Simplifying for a query is the hardest thing you'll have to do, but learning to do it will make all of your writing clearer and better in the end.

The only thing I would add to what CD said is to avoid starting with "Donna awakes". Dreams play a huge part in my novel and I changed my first chapter to avoid the waking syndrome. Agents and editors hate it.

Suggestion: When Donna is sent back in time to classical Athens, she doesn't know whether to curse Dr. Stephens or thank him. Cursing wins out when a Greek soldier purchases her to be his wife.

That cleans out most of the first two paragraphs in 2 sentences. We don't need the backstory about her present day problems in the query. What's more important is the fact she's out of time and now trapped in a marriage to a complete stranger. THAT would get my attention.

Patchi said...

The wordiness got to me too. You do have Character, Conflict and Choice in there, but also a lot of necessary details. I think Carol hit on the important points, but make sure you rewrite the query in your (novel's) voice.


@Charity: That's a great logline for this book.

Charity Bradford said...

Woot! Thanks Patchi! Wish I was as good at coming up with loglines for my own writing. LOL.

Martha Mayberry said...

This sounds like an interesting story; I’ve always enjoyed time-travel books. I think the reasons for Dr. Stephens sending her back in time could be beefed up; because having a sucky life and problems comes across as tame to me. Maybe build up the part where he asks her to test it and she refuses, since showing it was against her will would add tension.

I love the voice in the sentence where she’s horrified she was purchased.

How does she know she could return to her own time? By clarifying this it will add to the stakes of being unsure whether she wants to return or stay in ancient Athens. I’m not sure about the ‘discover her true potential’ part. Is this tied to staying in the past with Peleus? Or to her own inner self-discovery?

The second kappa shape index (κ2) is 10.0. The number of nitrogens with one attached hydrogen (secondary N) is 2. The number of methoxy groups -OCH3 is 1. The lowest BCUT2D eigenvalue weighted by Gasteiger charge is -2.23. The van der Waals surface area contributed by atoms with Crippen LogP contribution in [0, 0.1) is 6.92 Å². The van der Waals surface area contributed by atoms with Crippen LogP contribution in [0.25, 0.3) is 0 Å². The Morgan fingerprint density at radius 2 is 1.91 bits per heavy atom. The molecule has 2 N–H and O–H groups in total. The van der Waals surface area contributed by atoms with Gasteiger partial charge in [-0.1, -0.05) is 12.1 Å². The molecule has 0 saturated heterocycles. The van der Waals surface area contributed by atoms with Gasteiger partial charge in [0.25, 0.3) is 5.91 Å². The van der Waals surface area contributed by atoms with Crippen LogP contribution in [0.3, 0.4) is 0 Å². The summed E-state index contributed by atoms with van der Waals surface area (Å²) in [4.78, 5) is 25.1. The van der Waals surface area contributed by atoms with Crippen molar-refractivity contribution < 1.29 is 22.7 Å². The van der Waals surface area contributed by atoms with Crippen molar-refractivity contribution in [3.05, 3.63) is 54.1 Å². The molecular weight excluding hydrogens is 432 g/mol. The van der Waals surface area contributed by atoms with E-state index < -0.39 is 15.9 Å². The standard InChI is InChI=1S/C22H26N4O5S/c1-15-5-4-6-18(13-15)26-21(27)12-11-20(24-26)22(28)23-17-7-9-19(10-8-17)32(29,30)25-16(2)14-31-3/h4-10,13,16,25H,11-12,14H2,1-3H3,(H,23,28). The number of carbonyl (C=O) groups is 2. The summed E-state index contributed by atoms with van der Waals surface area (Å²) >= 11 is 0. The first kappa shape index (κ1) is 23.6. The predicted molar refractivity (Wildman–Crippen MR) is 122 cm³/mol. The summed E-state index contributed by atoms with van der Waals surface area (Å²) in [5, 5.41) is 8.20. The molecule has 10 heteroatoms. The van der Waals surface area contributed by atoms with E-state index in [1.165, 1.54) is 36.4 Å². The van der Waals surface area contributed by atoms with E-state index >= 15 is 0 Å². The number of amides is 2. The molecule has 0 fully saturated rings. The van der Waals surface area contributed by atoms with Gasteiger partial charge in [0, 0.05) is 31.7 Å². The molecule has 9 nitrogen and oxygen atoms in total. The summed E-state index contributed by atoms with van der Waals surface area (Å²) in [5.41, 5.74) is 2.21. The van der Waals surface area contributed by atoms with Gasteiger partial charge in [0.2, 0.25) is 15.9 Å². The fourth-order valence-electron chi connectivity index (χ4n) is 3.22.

Kara said...

I remember seeing your pitch on #PitMad and being intrigued. I do agree with others above that your writing needs to be streamlined. Some of the punctuation choices are a little odd, and I think that would cause a lot of agents to hesitate.
I'd like a little more "show" about Peleus. You tell us he's different from other men of his time, but I'd rather you show it by telling us something about him, whether it's that he talks to her like a person instead of an object, or whatever it is that sets him apart.

mshatch said...

The entire first paragraph could be reduced to: When a time travel experiment goes awry, 17/18 year old Donna LastName ends up in Athens circa [insert date]. This after barely graduating from high school, watching her boyfriend cheat on her, and being compared yet again to her genius brother.

- or something like that.

nwharrisbooks said...

I agree with the comments made above and don't have a whole lot to add. I wanted to say that this sounds like a really cool and interesting story, but I think the query needs to be boiled down a bit. It hooks in the beginning, but then there seems to be a lot of information that we don't need to know from the query. Would love to read this book!